Lists and definitions highlight the stories in today’s Scroll.
(1) Pat Cadigan on Facebook about winning a Seiun Award:
Anyway, since 1990, when I heard Cristina Macía talk about the challenges of translating work from English, I have tried to be more conscious of my language. I don’t know that it always makes a difference…actually, I don’t know that it ever makes a difference. But I do know that stories change in translation.
The first story I ever had translated was my first sale, “Criers and Killers” (thank you, Marta). I read French well enough that I can check a translation provided I have a French-English dictionary handy. That story is so much better in French. I can’t even tell you how much better it is. I’m sorry I can’t remember the name of the translator. I was less conscientious back then (pre-1990).
And now “Girl-Thing” has won the Seiun for best translated short fiction in Japan. (If you’re tried of hearing about that, I’m sorry. My only advice is, scroll, baby, scroll.) I’m so pleased that it’s my first Seiun and I’m delighted. But I know that my translator, Mr. Yooichi Shimada (yes, it’s Yooichi with two o’s) made me look good in Japanese.
Translators, whether they are translating to English or from English, don’t get half the recognition they deserve. They not only have to know the other language well enough to understand *intended* meaning as well as vocabulary and syntax (synecdoche, anyone? How about sarcasm? Hyperbole?), they have to understand story structure, the characters, the setting *in the cultural context of the writer* and to make all of it meaningful to people of a different culture. Maybe that sounds like something not so hard to you. And it’s not like people in a non-English-speaking country are totally aliens––thanks to global media, we know more about each other than ever before.
But there are certain *ambient* differences that never occur to us, things that are virtually invisible in our lives, the things we do all the time without even thinking about them. Translators have to keep those things in mind, too.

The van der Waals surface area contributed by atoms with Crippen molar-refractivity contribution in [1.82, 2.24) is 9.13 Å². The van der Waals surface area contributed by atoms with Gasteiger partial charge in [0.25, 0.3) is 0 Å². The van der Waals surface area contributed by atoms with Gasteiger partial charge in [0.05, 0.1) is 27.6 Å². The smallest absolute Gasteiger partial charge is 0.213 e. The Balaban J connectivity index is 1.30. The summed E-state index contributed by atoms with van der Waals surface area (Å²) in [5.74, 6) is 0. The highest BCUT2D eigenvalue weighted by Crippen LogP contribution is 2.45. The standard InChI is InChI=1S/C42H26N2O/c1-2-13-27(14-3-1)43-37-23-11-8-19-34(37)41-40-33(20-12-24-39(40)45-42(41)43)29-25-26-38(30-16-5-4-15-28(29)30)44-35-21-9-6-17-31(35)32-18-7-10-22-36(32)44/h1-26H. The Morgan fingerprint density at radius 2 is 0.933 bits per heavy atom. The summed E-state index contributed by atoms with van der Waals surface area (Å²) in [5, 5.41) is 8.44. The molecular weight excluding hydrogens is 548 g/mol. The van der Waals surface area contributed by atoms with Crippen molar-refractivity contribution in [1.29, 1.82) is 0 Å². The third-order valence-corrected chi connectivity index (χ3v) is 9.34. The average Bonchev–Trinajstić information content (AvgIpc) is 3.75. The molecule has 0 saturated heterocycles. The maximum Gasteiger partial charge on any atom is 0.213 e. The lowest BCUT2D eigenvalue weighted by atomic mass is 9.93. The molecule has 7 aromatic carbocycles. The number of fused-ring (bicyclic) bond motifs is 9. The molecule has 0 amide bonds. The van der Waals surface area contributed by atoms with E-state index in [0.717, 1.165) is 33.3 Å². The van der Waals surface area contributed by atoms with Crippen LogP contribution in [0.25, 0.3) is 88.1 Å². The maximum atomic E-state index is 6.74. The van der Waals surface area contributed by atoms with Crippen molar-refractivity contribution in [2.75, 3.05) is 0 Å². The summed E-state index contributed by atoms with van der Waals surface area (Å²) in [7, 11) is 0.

So my humble thanks to Mr. Shimada.
(2) Click to see a photo of Jim C. Hines hugging the restored Galileo shuttle that File 770 has been tracking since it was rescued from storage and auctioned for $70,000 in 2012.
(3) Friends have sent me this link a total of six times! It’s a post on Mental Floss about Harlan Ellison, “The Author Who Wrote In Bookstore Windows”.
He started at 1 p.m., craning the necks of passerby outside the shop. They wondered about the man sitting in the window, hunched over a typewriter. It was like a piece of glass that allowed you to see the gears and pistons of a machine.
When the Dangerous Visions bookstore in Sherman Oaks, Calif., closed that day, Harlan Ellison had completed “Objects of Desire in the Mirror Are Closer Than They Appear,” a short story that, yes, included a pregnant corpse and added three suspects.
Ellison did this a number of times, including in a public area of the 1978 Worldcon where he was a guest of honor.
(4) BBC Culture has issued a new list of “The 100 Greatest American Films”. Here are the ranked sf and fantasy films (“fantasy” in the loose sense of magical and impossible).
Each critic who participated submitted a list of 10 films, with their pick for the greatest film receiving 10 points and their number 10 pick receiving one point. The points were added up to produce the final list. Critics were encouraged to submit lists of the 10 films they feel, on an emotional level, are the greatest in American cinema – not necessarily the most important, just the best. These are the results.